Duquesne University professor who used N-word in class video on paid leave, pending investigation

A Duquesne University professor who used the N-word in a class video is on paid leave, pending investigation, the university confirmed Friday evening. A university spokesman confirmed the faculty member in the video, Professor Gary Shank, is no longer teaching and another professor is taking over the course. The course was educational psychology, and it was held at 10-10:50 a.m. “As this is a personal matter, further specifics cannot be discussed, but another professor is taking over the course,” the university said in a statement. In a video shared on social media, the professor can be seen explaining how the word will be used in “the pedagogical sense.”He then gives examples of when that word was used when he was younger. The university said School of Education Dean Gretchen Generett sent the following letter to the students in the class within moments of learning about the incident: “I am writing … Read More

Unequal Education: Pandemic Widens Race, Class Gaps in U.S. Schools | Top News

YORK, Pa. (Reuters) – Natalie Cruz, 12, missed math and language arts instruction one recent morning because the school’s virtual interface would not load. Carlos, her 8-year-old brother, sat beside her at the kitchen table, studying with last year’s workbooks because the district had yet to supply him with a PC, weeks after instruction started online.

Across town, Zachary and Zeno Lentz, 5 and 9, were at their high-performing elementary schools, where they attend in-person on Tuesdays and Fridays. They learn remotely the other three days, assisted by their college-educated mother, a social worker who can do her job from home.

The Cruz and Lentz children are separated by just a few miles in York, Pennsylvania. But they are a world apart in educational opportunities, a gap education experts say has widened amid the disruption of the coronavirus pandemic.     

Belen Cruz, a single mother and nurse, is most worried about

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As universities reopen, no one has more uncertainty than this year’s freshman class

There’s the adventure of going off to college for the first time, that big, nerve-wracking step toward adulthood that some students have been preparing for their entire high school careers. And then there’s going off to college for the first time in 2020.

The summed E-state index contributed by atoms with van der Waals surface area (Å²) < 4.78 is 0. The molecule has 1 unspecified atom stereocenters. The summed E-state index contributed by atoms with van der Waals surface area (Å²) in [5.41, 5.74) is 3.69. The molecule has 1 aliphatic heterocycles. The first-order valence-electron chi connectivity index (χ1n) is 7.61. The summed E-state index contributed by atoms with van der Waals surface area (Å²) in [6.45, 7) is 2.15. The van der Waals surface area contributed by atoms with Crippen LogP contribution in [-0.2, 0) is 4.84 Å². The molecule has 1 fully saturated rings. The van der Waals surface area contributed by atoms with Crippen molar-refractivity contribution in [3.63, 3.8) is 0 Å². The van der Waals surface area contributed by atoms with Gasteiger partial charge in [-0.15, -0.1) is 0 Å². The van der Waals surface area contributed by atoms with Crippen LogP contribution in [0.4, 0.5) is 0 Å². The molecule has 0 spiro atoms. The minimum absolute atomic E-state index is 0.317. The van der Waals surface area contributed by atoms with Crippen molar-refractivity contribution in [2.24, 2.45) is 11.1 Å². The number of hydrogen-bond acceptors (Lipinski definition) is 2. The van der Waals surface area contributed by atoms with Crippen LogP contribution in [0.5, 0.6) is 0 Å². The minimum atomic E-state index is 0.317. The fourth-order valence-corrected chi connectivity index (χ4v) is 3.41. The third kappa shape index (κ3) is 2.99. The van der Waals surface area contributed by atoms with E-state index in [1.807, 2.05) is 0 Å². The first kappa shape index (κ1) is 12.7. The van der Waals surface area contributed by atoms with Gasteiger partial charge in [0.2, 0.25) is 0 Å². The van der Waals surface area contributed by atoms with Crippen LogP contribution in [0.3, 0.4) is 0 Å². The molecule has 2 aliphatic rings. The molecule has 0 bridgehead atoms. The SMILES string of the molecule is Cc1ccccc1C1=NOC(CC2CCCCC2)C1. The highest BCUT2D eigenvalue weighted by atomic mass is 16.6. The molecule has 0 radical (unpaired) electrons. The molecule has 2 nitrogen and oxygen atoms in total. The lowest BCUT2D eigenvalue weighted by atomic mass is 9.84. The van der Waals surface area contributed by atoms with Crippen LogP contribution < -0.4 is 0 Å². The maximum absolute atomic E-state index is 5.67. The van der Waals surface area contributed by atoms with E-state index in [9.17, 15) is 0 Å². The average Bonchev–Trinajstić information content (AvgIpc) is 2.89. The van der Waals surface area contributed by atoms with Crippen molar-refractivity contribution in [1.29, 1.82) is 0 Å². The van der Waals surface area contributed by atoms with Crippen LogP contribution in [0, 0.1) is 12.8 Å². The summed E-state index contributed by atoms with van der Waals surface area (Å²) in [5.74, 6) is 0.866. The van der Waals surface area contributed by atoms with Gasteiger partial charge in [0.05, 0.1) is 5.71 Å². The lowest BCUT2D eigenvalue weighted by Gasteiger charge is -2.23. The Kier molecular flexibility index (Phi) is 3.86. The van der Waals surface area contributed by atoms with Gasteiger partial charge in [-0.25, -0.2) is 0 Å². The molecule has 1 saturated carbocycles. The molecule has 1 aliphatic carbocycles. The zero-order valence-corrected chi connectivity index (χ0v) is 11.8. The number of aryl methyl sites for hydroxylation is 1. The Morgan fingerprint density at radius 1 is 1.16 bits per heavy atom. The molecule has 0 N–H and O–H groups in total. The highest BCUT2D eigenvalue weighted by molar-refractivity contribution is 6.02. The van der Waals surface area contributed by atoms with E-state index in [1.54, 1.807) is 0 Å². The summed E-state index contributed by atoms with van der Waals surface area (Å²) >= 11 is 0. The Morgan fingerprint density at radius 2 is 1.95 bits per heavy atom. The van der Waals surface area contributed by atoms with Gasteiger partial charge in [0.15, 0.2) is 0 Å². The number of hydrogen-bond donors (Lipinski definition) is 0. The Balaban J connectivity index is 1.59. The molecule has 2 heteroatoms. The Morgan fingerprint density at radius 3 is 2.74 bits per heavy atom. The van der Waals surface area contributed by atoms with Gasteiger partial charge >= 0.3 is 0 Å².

That is, if this year’s freshman class of students are even going off somewhere at all.

As universities in the Chicago area and around the country scramble to resume classes during the COVID-19 pandemic — be that with online coursework, students in class or a hybrid of both — they acknowledge they must plan in particular for this year’s freshman class, and figure out how to welcome new students with orientations that in past years would have included weeklong receptions, dorm move-in shindigs and get-to-know-you social events with fellow students.

A number of universities have not yet announced their plans for resuming. Recently, about 24% of American

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This 12-hour master class shows you how to make it big as a consultant

This 12-hour master class shows you how to make it big as a consultant
This 12-hour master class shows you how to make it big as a consultant

TL;DR: Learn to be your own boss with this online course for $49, a 95% savings as of Aug. 11.

Things are weird in the economy right now. Whether you’re working full time but feel completely stuck in a job you hate, or you’re unfortunately recently unemployed thanks to COVID, it’s hard to know what’s the best path forward for your career.

But sometimes when things get weird, you end up taking an unexpected road that’s all the better in the end. And for some, that road may include taking your career into your own hands by becoming a consultant.

The term “consultant” can mean a lot of things — everyone from designers to coders to business development professionals to electricians can partner with companies as consultants. In short, you provide a service and bill the

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Everything to know as students head back to class

As students head back to classes this fall – online, in-person or a hybrid of the two – millions of families are walking a tightrope, trying to balance safety with continued academic growth.

Most large public school districts have opted for fully online learning, but some have already returned to in-person classes and new cases of COVID-19 have already been reported at schools in Indiana, Kentucky, Mississippi and Tennessee. Colleges and universities, meanwhile, are increasingly altering earlier plans and opting for online fall semesters.

As the COVID-19 situation in the U.S. continues to evolve, we’re here to keep you updated on all the latest news and scientific developments. Check back for back-to-school resources, tips and tricks.

First, some resources: 

Can children get COVID-19?

Yes, children can catch COVID-19, but they are less likely to than adults. A study published in Science has shown that children under age 14 are between

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Class of 2020 leaves Maryland colleges to find uniquely bleak job market crushed by pandemic, recession